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Evening Standard
Evening Standard
Daniel Keane

Calories on menus in pubs and restaurants will save 9,000 lives, says study

More than 9,000 heart disease-related deaths could be prevented in England over the next two decades if restaurants and pubs put calories on the menus, according to a study.

Scientists from the University of Liverpool said that extending the measures to all fast food outlets, cafes, pubs and takeaways would help reduce rates of obesity and cardiovascular disease.

Under Government policy introduced in April 2022, only large food businesses with 250 or more employees have to display calories on their menus. Ministers said the move would help diners to make healthier choices and combat the nation’s growing obesity problem.

For the study, academics looked at how the current policy would influence obesity and cardiovascular disease.

They estimated that the current policy would reduce obesity prevalence in England by 0.31 percentage points in the next 20 years, whereas a full implementation of the policy – across all food businesses – would reduce this by 2.65 percentage points.

Without any menu calorie labelling policy, an estimated 830,000 deaths associated with cardiovascular disease would occur by 2041, according to the study.

Modelling suggests that under the current policy around 730 deaths can be prevented over the next 20 years, and if it was extended to all food businesses in England, then about 9,200 deaths could be prevented – almost 13 times more.

The results “emphasise the need for the Government to consider extending this policy to all food businesses to maximise public health benefits as part of a broader England obesity strategy”, the authors wrote.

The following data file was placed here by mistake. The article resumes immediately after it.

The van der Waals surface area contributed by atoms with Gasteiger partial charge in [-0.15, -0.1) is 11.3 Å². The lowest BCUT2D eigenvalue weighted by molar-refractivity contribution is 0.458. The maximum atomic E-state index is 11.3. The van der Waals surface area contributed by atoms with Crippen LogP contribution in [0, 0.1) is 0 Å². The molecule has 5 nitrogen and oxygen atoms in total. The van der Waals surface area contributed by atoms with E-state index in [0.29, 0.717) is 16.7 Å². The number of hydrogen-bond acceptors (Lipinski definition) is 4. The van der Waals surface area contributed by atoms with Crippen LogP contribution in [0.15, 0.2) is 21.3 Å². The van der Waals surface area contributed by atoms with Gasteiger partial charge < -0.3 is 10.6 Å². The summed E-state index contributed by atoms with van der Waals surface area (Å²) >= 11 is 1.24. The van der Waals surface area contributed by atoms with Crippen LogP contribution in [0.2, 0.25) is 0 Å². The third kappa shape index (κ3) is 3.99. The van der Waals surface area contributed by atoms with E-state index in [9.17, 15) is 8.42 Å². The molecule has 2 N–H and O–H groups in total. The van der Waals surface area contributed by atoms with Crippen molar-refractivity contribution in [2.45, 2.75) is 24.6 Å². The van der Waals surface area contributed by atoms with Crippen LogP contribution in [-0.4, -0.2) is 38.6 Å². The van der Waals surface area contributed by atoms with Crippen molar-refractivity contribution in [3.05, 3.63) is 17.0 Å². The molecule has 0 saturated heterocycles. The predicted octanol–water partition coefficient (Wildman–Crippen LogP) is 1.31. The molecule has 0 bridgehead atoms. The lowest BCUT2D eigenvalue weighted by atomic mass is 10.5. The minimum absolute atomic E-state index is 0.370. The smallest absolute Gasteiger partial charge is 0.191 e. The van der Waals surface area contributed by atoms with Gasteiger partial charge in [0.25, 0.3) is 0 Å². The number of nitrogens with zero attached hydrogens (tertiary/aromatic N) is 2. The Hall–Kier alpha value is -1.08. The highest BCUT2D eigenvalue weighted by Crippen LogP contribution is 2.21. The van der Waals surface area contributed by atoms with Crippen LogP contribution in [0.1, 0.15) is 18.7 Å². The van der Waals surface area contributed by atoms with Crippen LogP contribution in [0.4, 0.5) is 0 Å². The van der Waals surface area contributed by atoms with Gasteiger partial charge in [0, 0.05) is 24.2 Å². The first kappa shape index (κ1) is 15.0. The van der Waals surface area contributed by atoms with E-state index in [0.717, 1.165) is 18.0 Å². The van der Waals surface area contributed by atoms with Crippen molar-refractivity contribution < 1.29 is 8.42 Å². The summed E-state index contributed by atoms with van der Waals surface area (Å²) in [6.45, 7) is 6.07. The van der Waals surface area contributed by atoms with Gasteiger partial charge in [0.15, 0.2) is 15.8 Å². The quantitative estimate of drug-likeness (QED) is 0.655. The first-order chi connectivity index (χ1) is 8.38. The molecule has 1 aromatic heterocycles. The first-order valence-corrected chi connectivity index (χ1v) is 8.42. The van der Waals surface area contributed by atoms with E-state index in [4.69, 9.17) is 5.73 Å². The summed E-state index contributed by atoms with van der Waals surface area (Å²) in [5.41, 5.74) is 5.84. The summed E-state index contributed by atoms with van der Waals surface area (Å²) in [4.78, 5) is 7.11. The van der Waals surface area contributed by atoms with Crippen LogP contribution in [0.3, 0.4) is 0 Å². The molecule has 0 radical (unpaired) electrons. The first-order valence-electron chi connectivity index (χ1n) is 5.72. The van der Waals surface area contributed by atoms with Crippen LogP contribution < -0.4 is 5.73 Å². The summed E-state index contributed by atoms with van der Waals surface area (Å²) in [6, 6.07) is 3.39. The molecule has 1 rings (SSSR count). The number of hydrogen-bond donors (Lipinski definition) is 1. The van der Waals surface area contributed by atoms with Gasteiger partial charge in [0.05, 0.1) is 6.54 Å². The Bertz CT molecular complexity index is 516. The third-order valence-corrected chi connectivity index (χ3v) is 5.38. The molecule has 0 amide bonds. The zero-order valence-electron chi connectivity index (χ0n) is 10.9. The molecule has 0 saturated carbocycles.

Martin O’Flaherty, professor in epidemiology at the University of Liverpool, said: “Over one in four adults in England are currently living with obesity, with trends suggesting this is set to increase.

“Our research estimates that the current calorie labelling legislation will prevent hundreds of deaths from cardiovascular disease over the next 20 years; however, a much larger impact is possible if the Government were more ambitious in their aims to tackle the obesity epidemic in England and extended the policy to all out-of-home food businesses.”

Dr Zoe Colombet, lecturer in epidemiology and public health at the University of Liverpool, said: “Obesity increases the risk of cardiovascular disease and diabetes, which also could lead to cardiovascular disease.

“Hence, reducing obesity will result in a reduction of cardiovascular disease, and, in the longer term, other diseases related to obesity such as some types of cancer and joint diseases.”

She added: ““Our results suggest expanding calorie labelling on menus to all English out-of-home food businesses could play an important part in future government strategies to support people in making healthier choices to tackle obesity.

“However, one policy alone cannot solve England’s obesity crisis.

“We encourage the Government to continue with, and strengthen, the England obesity strategy with a wide range of policies, such as calorie labelling, tackling junk food marketing, and the soft drinks industry levy, which will both reduce obesity and narrow the shocking health inequalities gap in our society.”

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